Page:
3D Print Your Name with Cinema 4D

Photo of Rick Barrett

Instructor Rick Barrett

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  • Duration: 11:23
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  • Made with Release: 16
  • Works with Release: 16 and greater

Transform Illustrator vector artwork into a 3D-printed Nameplate.

Learn how to use Cinema 4D to create a 3D print based on extruded Adobe Illustrator artwork. This could be made into a simple nameplate, a keychain, cake topper, or some similar item. You’ll learn about setting project scale, pasting artwork from Illustrator, extruding, and orienting a model for the best print.

In this tutorial, you’ll use CV-ArtSmart to paste Illustrator artwork into Cinema 4D. You can easily install CV-ArtSmart via the CV-Toolbox.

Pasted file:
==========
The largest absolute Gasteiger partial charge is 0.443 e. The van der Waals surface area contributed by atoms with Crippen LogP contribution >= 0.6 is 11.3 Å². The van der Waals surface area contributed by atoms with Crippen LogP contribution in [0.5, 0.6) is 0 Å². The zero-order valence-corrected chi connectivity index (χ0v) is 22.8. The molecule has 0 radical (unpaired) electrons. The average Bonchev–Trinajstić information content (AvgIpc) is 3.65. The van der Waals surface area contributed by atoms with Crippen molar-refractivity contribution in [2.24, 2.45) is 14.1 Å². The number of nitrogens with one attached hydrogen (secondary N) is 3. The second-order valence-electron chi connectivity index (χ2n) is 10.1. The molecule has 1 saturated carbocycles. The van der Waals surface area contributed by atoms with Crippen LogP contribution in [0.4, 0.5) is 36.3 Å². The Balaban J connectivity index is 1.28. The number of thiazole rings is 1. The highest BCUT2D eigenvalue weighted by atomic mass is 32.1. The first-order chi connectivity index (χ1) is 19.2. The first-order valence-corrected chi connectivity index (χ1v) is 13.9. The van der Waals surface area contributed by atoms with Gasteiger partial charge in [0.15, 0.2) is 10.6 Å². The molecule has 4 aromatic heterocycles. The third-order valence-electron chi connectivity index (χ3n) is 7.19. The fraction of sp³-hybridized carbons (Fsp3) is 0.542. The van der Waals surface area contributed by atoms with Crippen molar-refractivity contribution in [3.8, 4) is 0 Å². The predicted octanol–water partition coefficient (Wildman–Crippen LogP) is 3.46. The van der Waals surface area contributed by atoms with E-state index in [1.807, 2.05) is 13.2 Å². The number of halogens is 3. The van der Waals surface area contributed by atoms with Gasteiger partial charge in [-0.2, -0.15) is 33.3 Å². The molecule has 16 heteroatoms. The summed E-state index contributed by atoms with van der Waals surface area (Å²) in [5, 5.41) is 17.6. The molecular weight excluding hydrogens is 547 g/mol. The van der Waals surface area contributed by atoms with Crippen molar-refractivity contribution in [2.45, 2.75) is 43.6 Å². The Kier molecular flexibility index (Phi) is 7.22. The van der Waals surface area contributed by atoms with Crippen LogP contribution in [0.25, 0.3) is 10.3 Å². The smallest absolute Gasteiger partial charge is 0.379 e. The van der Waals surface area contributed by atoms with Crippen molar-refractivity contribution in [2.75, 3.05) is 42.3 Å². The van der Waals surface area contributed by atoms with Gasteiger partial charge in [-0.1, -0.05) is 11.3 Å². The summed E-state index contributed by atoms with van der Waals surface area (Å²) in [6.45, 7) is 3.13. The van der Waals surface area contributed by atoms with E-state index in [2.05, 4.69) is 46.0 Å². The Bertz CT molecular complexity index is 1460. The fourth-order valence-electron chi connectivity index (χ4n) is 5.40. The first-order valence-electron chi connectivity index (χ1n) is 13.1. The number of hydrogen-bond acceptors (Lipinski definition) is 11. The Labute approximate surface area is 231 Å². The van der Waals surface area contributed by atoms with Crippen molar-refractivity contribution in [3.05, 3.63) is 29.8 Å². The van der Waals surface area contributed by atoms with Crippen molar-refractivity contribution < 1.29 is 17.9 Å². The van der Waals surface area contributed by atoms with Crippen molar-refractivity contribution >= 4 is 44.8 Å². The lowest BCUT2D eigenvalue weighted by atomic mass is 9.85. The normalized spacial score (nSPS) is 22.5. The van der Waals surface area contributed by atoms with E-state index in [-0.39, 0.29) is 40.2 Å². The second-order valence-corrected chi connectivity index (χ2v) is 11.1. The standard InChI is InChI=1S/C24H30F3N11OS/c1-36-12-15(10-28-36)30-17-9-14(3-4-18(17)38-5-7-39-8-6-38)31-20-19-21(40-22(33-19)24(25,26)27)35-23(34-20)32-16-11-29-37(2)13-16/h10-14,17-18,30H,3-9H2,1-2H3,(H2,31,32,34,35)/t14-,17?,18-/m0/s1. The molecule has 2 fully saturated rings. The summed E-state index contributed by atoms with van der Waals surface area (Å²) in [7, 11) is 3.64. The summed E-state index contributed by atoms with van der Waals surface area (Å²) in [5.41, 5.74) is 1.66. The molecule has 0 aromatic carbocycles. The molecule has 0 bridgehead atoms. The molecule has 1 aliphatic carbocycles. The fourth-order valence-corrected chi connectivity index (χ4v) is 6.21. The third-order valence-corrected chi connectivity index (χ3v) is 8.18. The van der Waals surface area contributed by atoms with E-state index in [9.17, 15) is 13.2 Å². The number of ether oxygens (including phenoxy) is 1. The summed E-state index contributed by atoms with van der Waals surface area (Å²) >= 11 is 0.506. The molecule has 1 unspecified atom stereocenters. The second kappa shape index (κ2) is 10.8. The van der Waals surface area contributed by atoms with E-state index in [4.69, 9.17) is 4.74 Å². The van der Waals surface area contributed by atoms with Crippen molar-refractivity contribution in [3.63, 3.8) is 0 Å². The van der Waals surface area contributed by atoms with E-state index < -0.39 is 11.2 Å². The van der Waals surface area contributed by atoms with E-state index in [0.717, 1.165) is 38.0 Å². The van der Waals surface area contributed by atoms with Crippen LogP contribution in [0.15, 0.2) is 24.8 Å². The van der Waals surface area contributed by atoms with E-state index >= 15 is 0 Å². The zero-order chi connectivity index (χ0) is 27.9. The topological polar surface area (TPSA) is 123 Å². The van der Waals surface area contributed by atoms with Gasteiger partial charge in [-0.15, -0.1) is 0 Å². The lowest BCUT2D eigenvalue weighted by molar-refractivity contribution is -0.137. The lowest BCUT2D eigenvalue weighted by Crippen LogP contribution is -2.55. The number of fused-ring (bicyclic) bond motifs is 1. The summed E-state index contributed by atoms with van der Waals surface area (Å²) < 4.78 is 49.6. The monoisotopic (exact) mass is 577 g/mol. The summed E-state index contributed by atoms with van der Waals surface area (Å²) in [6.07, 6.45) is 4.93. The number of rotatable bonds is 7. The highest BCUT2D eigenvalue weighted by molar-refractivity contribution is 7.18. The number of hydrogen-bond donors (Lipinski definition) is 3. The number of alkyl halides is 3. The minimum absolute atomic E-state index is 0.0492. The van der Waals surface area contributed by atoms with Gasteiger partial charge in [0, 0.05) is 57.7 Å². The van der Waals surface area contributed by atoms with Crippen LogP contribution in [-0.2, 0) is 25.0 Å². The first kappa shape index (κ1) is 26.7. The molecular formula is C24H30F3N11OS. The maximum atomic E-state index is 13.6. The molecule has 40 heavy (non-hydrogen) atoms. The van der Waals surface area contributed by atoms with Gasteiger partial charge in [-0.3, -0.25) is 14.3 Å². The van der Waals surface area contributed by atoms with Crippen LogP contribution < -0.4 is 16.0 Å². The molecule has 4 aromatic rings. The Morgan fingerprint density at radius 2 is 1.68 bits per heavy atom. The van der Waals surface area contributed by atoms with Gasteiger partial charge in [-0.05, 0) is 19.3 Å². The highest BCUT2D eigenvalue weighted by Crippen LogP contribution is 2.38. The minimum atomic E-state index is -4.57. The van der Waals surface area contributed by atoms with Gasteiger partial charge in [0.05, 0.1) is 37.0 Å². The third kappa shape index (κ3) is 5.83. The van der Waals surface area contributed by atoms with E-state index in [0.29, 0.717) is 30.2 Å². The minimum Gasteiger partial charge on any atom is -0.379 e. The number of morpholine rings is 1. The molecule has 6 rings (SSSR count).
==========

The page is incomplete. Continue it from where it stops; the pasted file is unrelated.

In this tutorial, we're going to look at a very basic 3D printing project. And it's taking something that a lot of motion graphics people do all the time, which is taking some Illustrator artwork and extruding it. But in this case, I extruded it and sent it to a 3D printer, like you create something that could be used as a name plate or maybe a key ring or even a cake topper perhaps, if you added a few prongs onto the bottom of it. So, for this what I did was, started in Illustrator and I used a font that already sort of had joined letters in order to provide myself with a good starting point but then I ended up doing some little tweaks to join the paths together and smooth out those transitions between the letters. And actually this B didn't curl into the A at all properly. So once I was done with that, the next thing that I needed to do was get this into Cinema 4D. And my preferred method to get from Illustrator into Cinema 4D is always Cineversity ArtSmart. And that's not just because I built it. It's really easy to just copy the Illustrator spline here and go into Cinema 4D, and choose plug-ins ArtSmart, CV-ArtSmart, paste, and then I have my spline. And in fact, let me actually tweet the preferences so that it will center that artwork as I bring it in because that's a much better way of doing it. And so now, here I have my spline right there. Now this is in the XY plane, I actually want it to be in the XZ plane, flat on the ground because again, I'm thinking about the orientation of my object. If I was to extrude this like this, let's actually just go ahead and do that, I've got a lot of pieces here, that are just hanging out with no real support underneath them. But if I rotate this entire thing, flat on the ground, now you can see that, it's basically a trivial matter for the 3D printer to just print straight up. There's nothing underneath that's not supported, well, at least, not yet. I actually skipped a step though, I forgot to set my project scale. So let's do that right now. I'm going to hit control D and switch this into millimeters and change my project scale to .1 millimeters. And now we can see that this object is 43.79 millimeters big. Now of course, I'm an American, so again, I really don't have any clue what size that is. So, what I'm going to do is hit shift C and type toggle units, and I can see that that is 1.7 inches wide. So, that's roughly an inch and three quarters. I think I probably want this to be five inches, so, let's go ahead and select the path. And we're going to scale that up three times. And the main reason I'm selecting the path is just to make sure that I'm not messing with the scaling on the extrude because that could make it hard to deal with the caps and the filleting when I add those in just a bit. So, now we can see that the extrude is coming in at five inches or, for those of you who actually understand the metric system, it is 131.37 millimeters. We'll go in here to the extrude itself, and let's see how tall it is. Right now, we're 2 millimeters tall, which is pretty short. I want to maybe make this more like 10 millimeters. So, we'll go ahead and set 10 there. And one thing you'll notice is that it actually went down when I changed that. And generally, I'm going to want to work up, from the floor when I'm creating my 3D print. So, I'm actually going to make this -10 millimeters. And let's see, for those of us who are American, that's not quite half an inch, so about 3/8 of an inch tall. We're going to go in here into the cap and fillet section and I want to go ahead and add a fillet cap so that I get a little bit of grounding. We'll go ahead and switch back into millimeters. And what we have here by default, is half of a millimeter of a radius. Let's go ahead and increase that to one millimeter. I don't think a half millimeter is going to make a whole lot of difference, it's not going to be all that visible. We also have right now, a very linear fillet here, because it's just one step. So, we can go ahead and increase that to maybe like five steps on both ends and the default profile here, is convex. So, it's just directly grounded. I want to actually switch this to concave. Now, this is going to create a bit of an overhanging here on the bottom which could be a problem but I think we can probably get away with it in this case. Now, something you need to keep in mind, when you're creating your extrudes, is that by default extrudes in Cinema 4D happen outside of the profile. So even though without the fillet, this was 131 millimeters wide. Once I added the fillet, it actually made it 133, almost 134 millimeters wide because it's adding one millimeter around the profile on all sides. It also made it thicker, so it actually moved down into the floor one millimeter here. So keep in mind that by default, if you're doing something with precision, your sizes are going to get bigger when you add that fillet onto your extrude. You will see that a little bit more when we create the Go-pro accessory. In order to counteract that, you can turn on the constrain option, however, depending on your fillet radius, that's often going to create just a mess of your geometry. So, your best bet is to try and leave constraint off and the other thing you can do is go into Illustrator and actually offset your path inward before you bring it into Cinema 4D. And then when you fillet out from that, you will actually have the proper size. The next thing that we need to keep in mind once again, is that there is no phong in a 3D printer. So, this phong tag here, we need to go ahead and delete that. And now you can see that we've actually got a bit of stepping here around the edges. Now, depending on the resolution of the 3D printer, I couldn't tell you if this was really going to show up or not. This is probably pretty close to on the borderline of actually being something that you'll notice. Over here, the steps are a little bit bigger. What I like to do is select my path and go into the intermediate points. And rather than using an adaptive interpolation, you can use uniform or even a sub-divided interpolation to ensure that there is an additional edge, every, say .2 millimeters. And if I turn on the Gouraud shading with lines, you can see this a little bit more clearly. I'm going to put this back to .5 and then if I move this down to .2, or even maybe .1, you can see how those lines get a lot closer together. And if I go back into Gouraud shading without the lines, you can see that even though I don't have phong anymore, I still have a very smooth surface around the edges of these letters. The same thing goes with the steps of your fillet. That's another place where you may need things to be smoother and increasing the steps of your fillet. It looks like my five steps are actually fine, in this case. So with that, we're ready to export this file as an .stl. I'm just going to delete these. It won't matter but I'm just going to delete the nulls just to clean things up. We will save this file as barrett tutorial and I'm going to export this as an .stl. Once again, scale should be one millimeter. Hit okay. Now, we'll jump into MakerBot desktop and I'm going to create a new file. And I'm going to add my barretttutorial.stl file. It's going to prompt me to move it to the platform because you'll remember that with that fillet I actually ended up about a millimeter below the ground plane. So I'm going to go ahead and move that onto the platform. And we'll just double-check our scale here, 133 millimeters here, that matches what I had here, in Cinema 4D. So, I think we are pretty well good to go. You can position this where you want it on the build plate. And then you're going to want to go into settings. And every slicer is going to have some sort of settings, or in Simplify 3D I think it's called a process. And this is where you'll actually set the resolution of your print. So, the default resolution for a MakerBot print is .2 millimeters layer height with an infill of 10% and you can adjust this. Most 3D printers will go down to .15 or even .1 as a high quality print. And you can also increase the infill if you want to strengthen your model. And the number of shells also will strengthen your model. That's the number of layers it puts before it starts just using that honey comb structure to infill. I'm going to print with a raft because, especially to MakerBot, it doesn't have a heated bed and so the PLA material will actually start to curl up as you're printing it and then it basically will just make a whole mess of your 3D print. So putting a raft down actually gives the print itself something to stick to. The raft is sort of a thicker bottom layer that is fairly easy to peal off after you print. So, I'm going to go ahead and put a raft in this case. I don't have any need, in this case, for supports. And so, once I'm done with that, I can go and print directly to my MakerBot. And here's a little time lapse that shows how this piece looks as it's being printed. And of course, you'll need to adjust this step in the slicer and take it to 3D printer, depending on what 3D printer and slicing application you're using. And once this thing's all done, I have a nice little barrett name plate that I can put on my desk. Of course, you are not obliged to use my name when you do this project. You're welcome to create your own Illustrator artwork and print out your own name plate and stick it on your desk.